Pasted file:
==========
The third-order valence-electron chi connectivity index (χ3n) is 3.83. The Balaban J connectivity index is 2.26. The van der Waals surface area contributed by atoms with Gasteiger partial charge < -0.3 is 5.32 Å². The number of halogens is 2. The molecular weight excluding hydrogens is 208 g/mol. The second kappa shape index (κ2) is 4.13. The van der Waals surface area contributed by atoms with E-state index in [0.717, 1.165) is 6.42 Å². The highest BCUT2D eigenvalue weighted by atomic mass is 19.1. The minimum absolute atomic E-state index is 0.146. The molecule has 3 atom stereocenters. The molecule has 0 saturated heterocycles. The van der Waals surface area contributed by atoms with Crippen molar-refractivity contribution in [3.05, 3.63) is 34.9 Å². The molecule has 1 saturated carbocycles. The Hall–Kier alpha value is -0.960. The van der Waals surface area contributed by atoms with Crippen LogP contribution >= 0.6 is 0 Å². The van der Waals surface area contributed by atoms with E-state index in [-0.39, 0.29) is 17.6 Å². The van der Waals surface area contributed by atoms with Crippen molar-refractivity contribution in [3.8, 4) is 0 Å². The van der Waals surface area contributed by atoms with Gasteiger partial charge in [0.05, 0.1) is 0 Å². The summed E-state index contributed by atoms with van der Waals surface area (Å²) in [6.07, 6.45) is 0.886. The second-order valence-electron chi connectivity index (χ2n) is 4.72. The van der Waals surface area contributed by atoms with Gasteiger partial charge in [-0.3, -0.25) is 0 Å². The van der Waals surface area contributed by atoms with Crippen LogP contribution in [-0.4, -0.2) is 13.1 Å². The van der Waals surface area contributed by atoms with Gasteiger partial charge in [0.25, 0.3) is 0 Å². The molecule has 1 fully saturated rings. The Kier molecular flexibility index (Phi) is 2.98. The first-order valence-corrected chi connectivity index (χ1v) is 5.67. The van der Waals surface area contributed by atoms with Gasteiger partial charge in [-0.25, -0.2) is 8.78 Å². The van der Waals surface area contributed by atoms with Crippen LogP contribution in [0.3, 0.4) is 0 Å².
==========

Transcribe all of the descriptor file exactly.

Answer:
The third-order valence-electron chi connectivity index (χ3n) is 3.83. The Balaban J connectivity index is 2.26. The van der Waals surface area contributed by atoms with Gasteiger partial charge < -0.3 is 5.32 Å². The number of halogens is 2. The molecular weight excluding hydrogens is 208 g/mol. The second kappa shape index (κ2) is 4.13. The van der Waals surface area contributed by atoms with E-state index in [0.717, 1.165) is 6.42 Å². The highest BCUT2D eigenvalue weighted by atomic mass is 19.1. The minimum absolute atomic E-state index is 0.146. The molecule has 3 atom stereocenters. The molecule has 0 saturated heterocycles. The van der Waals surface area contributed by atoms with Crippen molar-refractivity contribution in [3.05, 3.63) is 34.9 Å². The molecule has 1 saturated carbocycles. The Hall–Kier alpha value is -0.960. The van der Waals surface area contributed by atoms with Crippen LogP contribution >= 0.6 is 0 Å². The van der Waals surface area contributed by atoms with E-state index in [-0.39, 0.29) is 17.6 Å². The van der Waals surface area contributed by atoms with Crippen molar-refractivity contribution in [3.8, 4) is 0 Å². The van der Waals surface area contributed by atoms with Gasteiger partial charge in [0.05, 0.1) is 0 Å². The summed E-state index contributed by atoms with van der Waals surface area (Å²) in [6.07, 6.45) is 0.886. The second-order valence-electron chi connectivity index (χ2n) is 4.72. The van der Waals surface area contributed by atoms with Gasteiger partial charge in [-0.3, -0.25) is 0 Å². The van der Waals surface area contributed by atoms with Crippen LogP contribution in [-0.4, -0.2) is 13.1 Å². The van der Waals surface area contributed by atoms with Gasteiger partial charge in [0.25, 0.3) is 0 Å². The molecule has 1 fully saturated rings. The Kier molecular flexibility index (Phi) is 2.98. The first-order valence-corrected chi connectivity index (χ1v) is 5.67. The van der Waals surface area contributed by atoms with Gasteiger partial charge in [-0.25, -0.2) is 8.78 Å². The van der Waals surface area contributed by atoms with Crippen LogP contribution in [0.3, 0.4) is 0 Å².